“Premises liability” often shows up in the news as slip and fall accidents. However, premises liability cases can actually involve any injuries you experience on someone else’s property, for example:
- a restaurant or grocery store where you slipped and fell due to a wet floor;
- being attacked at your apartment building or hotel due to insufficient security and a history of attacks in that location;
- being injured by a dog bite at your friend’s home after you were invited over for dinner;
- a child who has an accident in a private or public swimming pool;
- injuries at an amusement park due to a ride malfunctioning; and
- Other accidents on commercial or residential property.
Although landowners have a duty to keep their property safe and/or warn visitors of any known dangers, Texas law still places the burden of proof on victims in premises liability cases, necessitating the assistance of an attorney experienced in this specific area. Similar to other personal injury (negligence) cases, you and your attorney must prove that the landowner owed you a duty, that he or she breached that duty, and that it caused your injury, and therefore you should be awarded damages (compensation). In addition, you must prove that you were not aware of the danger and knowingly ignored it, taking on the risk of injury yourself.Visitors vs. Trespassers
In general, landowners are not liable to injuries to trespassers (except that they cannot injure a trespasser willfully, wantonly, or through gross negligence), but rather only to people who are legally there, such as guests and visitors (invitees and licensees). Specifically:
- A licensee has the landowner’s permission to enter the property (for example, a salesman or guest);
- An invitee also has permission to enter the property, but is typically invited over for business purposes or for some other benefit of the property owner.
An invitee is typically owed a higher duty, in general, by a landowner, than a licensee. Still, a landowner is only liable if the injured person can prove that the condition posed an unreasonable risk of harm, the landowner knew of or should have known of the danger, and he or she failed to use ordinary care to protect the injured party from harm. In addition, if the location in question is a residential building, any additional duties as described by a rental contract must also be examined by an attorney where they has been an injury.Attractive Nuisance
One exception to the standard of owing no duty to trespassers is the attractive nuisance doctrine. Even if a child has trespassed, a landowner may be liable for any injuries to a child caused by a highly dangerous, artificial condition on the land if:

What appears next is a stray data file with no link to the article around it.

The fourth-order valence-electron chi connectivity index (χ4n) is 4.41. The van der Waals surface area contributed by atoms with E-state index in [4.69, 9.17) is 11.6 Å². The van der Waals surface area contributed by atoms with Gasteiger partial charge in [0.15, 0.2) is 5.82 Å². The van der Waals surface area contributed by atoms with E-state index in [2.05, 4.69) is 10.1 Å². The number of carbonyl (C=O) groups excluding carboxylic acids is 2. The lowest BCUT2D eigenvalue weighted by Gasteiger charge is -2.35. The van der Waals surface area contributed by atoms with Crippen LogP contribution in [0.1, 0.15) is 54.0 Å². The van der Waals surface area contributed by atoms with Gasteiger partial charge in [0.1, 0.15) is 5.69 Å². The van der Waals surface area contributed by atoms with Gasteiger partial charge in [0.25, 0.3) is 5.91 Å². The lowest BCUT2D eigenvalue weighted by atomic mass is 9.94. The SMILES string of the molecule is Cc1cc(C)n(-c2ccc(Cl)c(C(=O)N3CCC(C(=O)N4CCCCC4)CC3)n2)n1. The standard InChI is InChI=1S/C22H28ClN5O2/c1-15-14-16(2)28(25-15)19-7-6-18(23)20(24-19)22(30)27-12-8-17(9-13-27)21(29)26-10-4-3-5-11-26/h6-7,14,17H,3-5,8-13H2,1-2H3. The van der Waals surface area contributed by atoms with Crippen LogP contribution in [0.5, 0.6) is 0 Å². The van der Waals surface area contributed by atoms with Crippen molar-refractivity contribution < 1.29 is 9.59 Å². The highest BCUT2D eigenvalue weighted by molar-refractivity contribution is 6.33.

- The landowner knew or reasonably should have known that children were likely to trespass;
- The landowner knew that the artificial condition existed and should have realized that it posed an unreasonable risk of death or serious harm to children;
- The injured child did not discover the condition or realize the risk involved;
- The utility and burden of keeping the condition as is were slight compared to the risk to children; and
- The landowner failed to exercise reasonable care to eliminate the danger (sec 75.007).
Lawsuits against a local government entity for injuries sustained on sidewalks (often slipping on snow or ice) can be complex, necessitating the assistance of an experienced personal injury lawyer. In some instances, government entities enjoy immunity (protection) from lawsuits. However, there are instances where this immunity does not apply, such as for:
- “Special” defects: which present unexpected, unusual dangers, requiring proof that the government entity knew or should have known about the defect; and
- “Premise” defects: long-standing, permanent defects, requiring proof that the government entity had actual knowledge of the defect.
In general, if you have been injured while legally on someone else’s property, you can seek compensation for medical costs, lost wages, and pain and suffering. However, it is crucial to retain the assistance of an attorney experienced in premises liability, for example, to act immediately and ensure that any relevant evidence that will be helpful to your case is preserved.
The Law Offices of Ronald A. Ramos have been representing the rights of injured victims for over 33 years, gaining valuable experience and trust in working on premises liability, auto accident, work injury, medical malpractice, and other personal injury cases. We are dedicated to serving your best interests.Law Offices of Ronald A. Ramos, P.C.